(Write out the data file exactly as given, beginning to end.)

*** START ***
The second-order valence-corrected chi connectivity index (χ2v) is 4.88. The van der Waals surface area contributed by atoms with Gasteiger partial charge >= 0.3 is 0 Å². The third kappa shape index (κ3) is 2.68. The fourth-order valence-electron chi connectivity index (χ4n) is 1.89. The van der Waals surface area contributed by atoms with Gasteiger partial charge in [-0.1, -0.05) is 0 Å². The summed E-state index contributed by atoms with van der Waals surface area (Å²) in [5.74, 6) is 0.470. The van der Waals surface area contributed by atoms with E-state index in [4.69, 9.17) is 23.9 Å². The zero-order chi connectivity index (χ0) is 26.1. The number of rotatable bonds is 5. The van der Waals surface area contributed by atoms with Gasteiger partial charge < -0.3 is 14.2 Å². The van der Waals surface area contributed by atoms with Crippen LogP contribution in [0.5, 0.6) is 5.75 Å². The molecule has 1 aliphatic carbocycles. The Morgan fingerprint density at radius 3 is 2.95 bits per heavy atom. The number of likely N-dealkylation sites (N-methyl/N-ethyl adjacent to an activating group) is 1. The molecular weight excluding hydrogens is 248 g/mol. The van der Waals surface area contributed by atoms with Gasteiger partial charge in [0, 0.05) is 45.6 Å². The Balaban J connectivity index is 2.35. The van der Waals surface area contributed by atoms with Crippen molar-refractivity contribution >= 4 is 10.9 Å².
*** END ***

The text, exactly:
The second-order valence-corrected chi connectivity index (χ2v) is 4.88. The van der Waals surface area contributed by atoms with Gasteiger partial charge >= 0.3 is 0 Å². The third kappa shape index (κ3) is 2.68. The fourth-order valence-electron chi connectivity index (χ4n) is 1.89. The van der Waals surface area contributed by atoms with Gasteiger partial charge in [-0.1, -0.05) is 0 Å². The summed E-state index contributed by atoms with van der Waals surface area (Å²) in [5.74, 6) is 0.470. The van der Waals surface area contributed by atoms with E-state index in [4.69, 9.17) is 23.9 Å². The zero-order chi connectivity index (χ0) is 26.1. The number of rotatable bonds is 5. The van der Waals surface area contributed by atoms with Gasteiger partial charge < -0.3 is 14.2 Å². The van der Waals surface area contributed by atoms with Crippen LogP contribution in [0.5, 0.6) is 5.75 Å². The molecule has 1 aliphatic carbocycles. The Morgan fingerprint density at radius 3 is 2.95 bits per heavy atom. The number of likely N-dealkylation sites (N-methyl/N-ethyl adjacent to an activating group) is 1. The molecular weight excluding hydrogens is 248 g/mol. The van der Waals surface area contributed by atoms with Gasteiger partial charge in [0, 0.05) is 45.6 Å². The Balaban J connectivity index is 2.35. The van der Waals surface area contributed by atoms with Crippen molar-refractivity contribution >= 4 is 10.9 Å².